Intersectionality – You’re probably using it wrong

A busy intersection from above, with traffic flowing through it.

I recently asked folks who follow me on Facebook (yes, I’m an old – I know lots of people and participate in lots of social groups that are only on Facebook and yes it’s a problem) and Mastodon what “intersectional” and “intersectionality” mean to them. Of the respondents, most were familiar with only the popular definition.

(Here’s the popular definition:) Roughly, intersectionality describes a system of understanding relative privilege by accounting for a person’s total experience, quantifying or qualifying by factoring in all of their different experiences of marginalization, along all myriad axes of marginalization and injustice.

BUT PLEASE NOTE. It is missing a vital component of the original meaning of the terms.

Some respondents even went so far as to talk about how complex that can get, how difficult intersectional analyses can get, how difficult it can be to understand our places in the world, through our identities and experiences.

But that’s actually just the popular definition. The popular definition sometimes also includes attempts to quantify and systematize relative suffering, enumerating all the axes of oppression, and providing rating guides for quizzes, like how there are similar non-diagnostic quizzes for many kinds of social, mental, psychological, emotional ills that we all share.

But intersectionality actually means the exact opposite of that, in a way.

One of the tenets of intersectionality that Kimberlé Crenshaw formulated in her original papers is that people’s experiences of complex marginalization are incomparable. Not that they are difficult or challenging to compare, but that they simply cannot meaningfully be compared. People experiencing marginalization do so in generally extremely complex and unquantifiable contexts. It’s a non-starter to try to compare one person’s experience of being marginalized to another person’s experience.

I know. It’s difficult to wrap your  head around. But think of other comparisons you may be tempted to make, but don’t. Do you compare your pain to someone else’s when they stub their toe? I know the impulse is to do so, sometimes, but ask any etiquette specialist: we feel what we feel. There’s no need to boast about your high pain tolerance if your sweetie is yelping and hopping up and down. Instead, what do you do? You provide comfort and support.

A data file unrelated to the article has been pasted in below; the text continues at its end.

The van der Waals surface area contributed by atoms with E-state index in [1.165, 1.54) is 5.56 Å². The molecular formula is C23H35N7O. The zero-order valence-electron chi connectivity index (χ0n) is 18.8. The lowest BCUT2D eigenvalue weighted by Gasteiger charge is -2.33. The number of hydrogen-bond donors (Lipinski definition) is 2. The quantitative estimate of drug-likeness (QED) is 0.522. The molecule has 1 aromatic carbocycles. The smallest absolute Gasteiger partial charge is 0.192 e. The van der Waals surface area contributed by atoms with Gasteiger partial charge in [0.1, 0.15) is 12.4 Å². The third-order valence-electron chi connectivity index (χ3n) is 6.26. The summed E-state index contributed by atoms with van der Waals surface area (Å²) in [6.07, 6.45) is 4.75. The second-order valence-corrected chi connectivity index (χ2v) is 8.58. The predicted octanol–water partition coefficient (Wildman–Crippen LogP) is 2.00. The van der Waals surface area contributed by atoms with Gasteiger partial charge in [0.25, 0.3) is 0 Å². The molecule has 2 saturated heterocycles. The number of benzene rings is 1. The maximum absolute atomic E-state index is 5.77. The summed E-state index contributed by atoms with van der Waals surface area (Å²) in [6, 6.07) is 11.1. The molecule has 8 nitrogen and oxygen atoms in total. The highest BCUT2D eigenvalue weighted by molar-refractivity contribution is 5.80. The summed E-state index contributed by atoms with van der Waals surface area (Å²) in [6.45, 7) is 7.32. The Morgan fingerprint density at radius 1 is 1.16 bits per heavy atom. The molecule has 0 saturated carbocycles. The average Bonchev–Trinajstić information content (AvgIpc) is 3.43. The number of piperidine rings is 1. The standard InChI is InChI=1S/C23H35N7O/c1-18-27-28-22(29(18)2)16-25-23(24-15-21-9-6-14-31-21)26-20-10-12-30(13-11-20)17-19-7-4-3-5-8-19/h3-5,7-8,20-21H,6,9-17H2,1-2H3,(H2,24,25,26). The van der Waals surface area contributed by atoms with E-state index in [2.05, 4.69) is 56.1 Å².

As a good friend told me recently while I was preparing for what was surely going to be a painful tattoo process (and it was), what hurts the most, always, is the pain that is happening to you right now. Which is comforting in a way. Not super useful unless you have good mind-body control or a good hypnotist or good painkillers. But helpful in a long term thinking about pain or discomfort sense.

So the correct (in the social, ethical sense) call is to provide support, comfort, and move the stubby toe thing out of the way so it doesn’t happen again.

In Crenshaw’s writing and papers about intersectionality, moving the stubby toe thing out of the way translates to embettering our social support services, and also how they work (to reduce overhead and administration costs for people experiencing these lives of complex marginalization, as well as for the organizations that serve them), as well as reduce and restrict our impulses to gatekeep. Also see and understand Trauma Informed caregiving and social support. Because when providing social support services for other humans, the guiding principle should be, “people who ask for help need help”, not “only people who qualify and go through the complicated application processes deserve help”.

I also want to talk a little about Crenshaw’s context, because this isn’t just about the technical definitions of the words. But about factoring in context, colonialism, and the impulse for, specifically, white supremacy (and other kinds of kyriarchy) to co-opt and appropriate other people’s good ideas and adopt them, altered, as their own. (As a warning, not a lot of folks are talking about this specific case of appropriation, and it’s new, and sort of edgy in even social justice-friendly circles. But I also think it’s a good point, so I tend to promote it.)

Kimberlé Crenshaw is a Black woman. She wrote about intersectionality in the context of legal and social studies, studying the experiences of other Black women, experiencing US social support services, and trying to navigate complex and changing and sometimes arbitrary seeming and sometimes even explicitly having rules change in response to their Blackness. And their need for support. And their presence.

I tend to think, and agree with the idea that since that’s the case, we who are not multiply and complexly marginalized Black women, should keep our appropriating mitts off of the terminology. After all, we have already demonstrated that we can’t be trusted not to remove critical parts of the original definitions of the terminology to fit our own needs.

I’m of similar mind about terms like “intersectional feminism” because I think it doesn’t factor in how the terminology was originally meant to convey the incomparable nature of complex identities and marginalizations. But to be honest, those phrases are already out there and (mis)used by almost everyone, so I think we have to live with it. At least for now. Until the next generation gets wiser about it.